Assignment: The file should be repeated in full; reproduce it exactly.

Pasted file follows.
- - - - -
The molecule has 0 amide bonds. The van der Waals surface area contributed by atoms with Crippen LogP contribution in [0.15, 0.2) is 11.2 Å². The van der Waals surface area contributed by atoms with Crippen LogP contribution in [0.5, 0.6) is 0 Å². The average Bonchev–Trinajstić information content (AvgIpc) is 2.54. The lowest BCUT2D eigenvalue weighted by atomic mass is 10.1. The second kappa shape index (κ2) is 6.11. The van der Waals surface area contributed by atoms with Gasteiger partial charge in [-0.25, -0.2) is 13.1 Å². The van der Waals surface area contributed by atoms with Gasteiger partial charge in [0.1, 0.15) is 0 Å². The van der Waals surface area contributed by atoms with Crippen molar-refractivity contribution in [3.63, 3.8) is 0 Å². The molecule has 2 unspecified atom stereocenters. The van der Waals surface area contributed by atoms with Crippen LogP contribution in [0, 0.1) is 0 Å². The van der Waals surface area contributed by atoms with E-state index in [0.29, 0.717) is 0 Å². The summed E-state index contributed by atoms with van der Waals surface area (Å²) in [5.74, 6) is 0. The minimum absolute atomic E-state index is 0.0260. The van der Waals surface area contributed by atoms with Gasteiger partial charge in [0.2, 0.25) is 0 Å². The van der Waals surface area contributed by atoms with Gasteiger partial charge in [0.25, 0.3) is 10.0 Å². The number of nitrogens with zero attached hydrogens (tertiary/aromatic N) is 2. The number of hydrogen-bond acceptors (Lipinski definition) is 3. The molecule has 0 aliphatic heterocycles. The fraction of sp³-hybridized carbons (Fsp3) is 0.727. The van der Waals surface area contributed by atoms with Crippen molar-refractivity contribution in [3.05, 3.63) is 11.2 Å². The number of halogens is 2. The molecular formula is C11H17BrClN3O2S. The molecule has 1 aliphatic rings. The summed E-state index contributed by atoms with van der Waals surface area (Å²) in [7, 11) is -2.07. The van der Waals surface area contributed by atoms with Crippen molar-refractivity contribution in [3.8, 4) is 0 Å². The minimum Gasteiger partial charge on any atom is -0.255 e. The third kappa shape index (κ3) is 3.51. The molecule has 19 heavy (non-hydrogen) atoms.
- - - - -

The molecule has 0 amide bonds. The van der Waals surface area contributed by atoms with Crippen LogP contribution in [0.15, 0.2) is 11.2 Å². The van der Waals surface area contributed by atoms with Crippen LogP contribution in [0.5, 0.6) is 0 Å². The average Bonchev–Trinajstić information content (AvgIpc) is 2.54. The lowest BCUT2D eigenvalue weighted by atomic mass is 10.1. The second kappa shape index (κ2) is 6.11. The van der Waals surface area contributed by atoms with Gasteiger partial charge in [-0.25, -0.2) is 13.1 Å². The van der Waals surface area contributed by atoms with Gasteiger partial charge in [0.1, 0.15) is 0 Å². The van der Waals surface area contributed by atoms with Crippen molar-refractivity contribution in [3.63, 3.8) is 0 Å². The molecule has 2 unspecified atom stereocenters. The van der Waals surface area contributed by atoms with Crippen LogP contribution in [0, 0.1) is 0 Å². The van der Waals surface area contributed by atoms with E-state index in [0.29, 0.717) is 0 Å². The summed E-state index contributed by atoms with van der Waals surface area (Å²) in [5.74, 6) is 0. The minimum absolute atomic E-state index is 0.0260. The van der Waals surface area contributed by atoms with Gasteiger partial charge in [0.2, 0.25) is 0 Å². The van der Waals surface area contributed by atoms with Gasteiger partial charge in [0.25, 0.3) is 10.0 Å². The number of nitrogens with zero attached hydrogens (tertiary/aromatic N) is 2. The number of hydrogen-bond acceptors (Lipinski definition) is 3. The molecule has 0 aliphatic heterocycles. The fraction of sp³-hybridized carbons (Fsp3) is 0.727. The van der Waals surface area contributed by atoms with Crippen molar-refractivity contribution in [3.05, 3.63) is 11.2 Å². The number of halogens is 2. The molecular formula is C11H17BrClN3O2S. The molecule has 1 aliphatic rings. The summed E-state index contributed by atoms with van der Waals surface area (Å²) in [7, 11) is -2.07. The van der Waals surface area contributed by atoms with Crippen molar-refractivity contribution in [3.8, 4) is 0 Å². The minimum Gasteiger partial charge on any atom is -0.255 e. The third kappa shape index (κ3) is 3.51. The molecule has 19 heavy (non-hydrogen) atoms.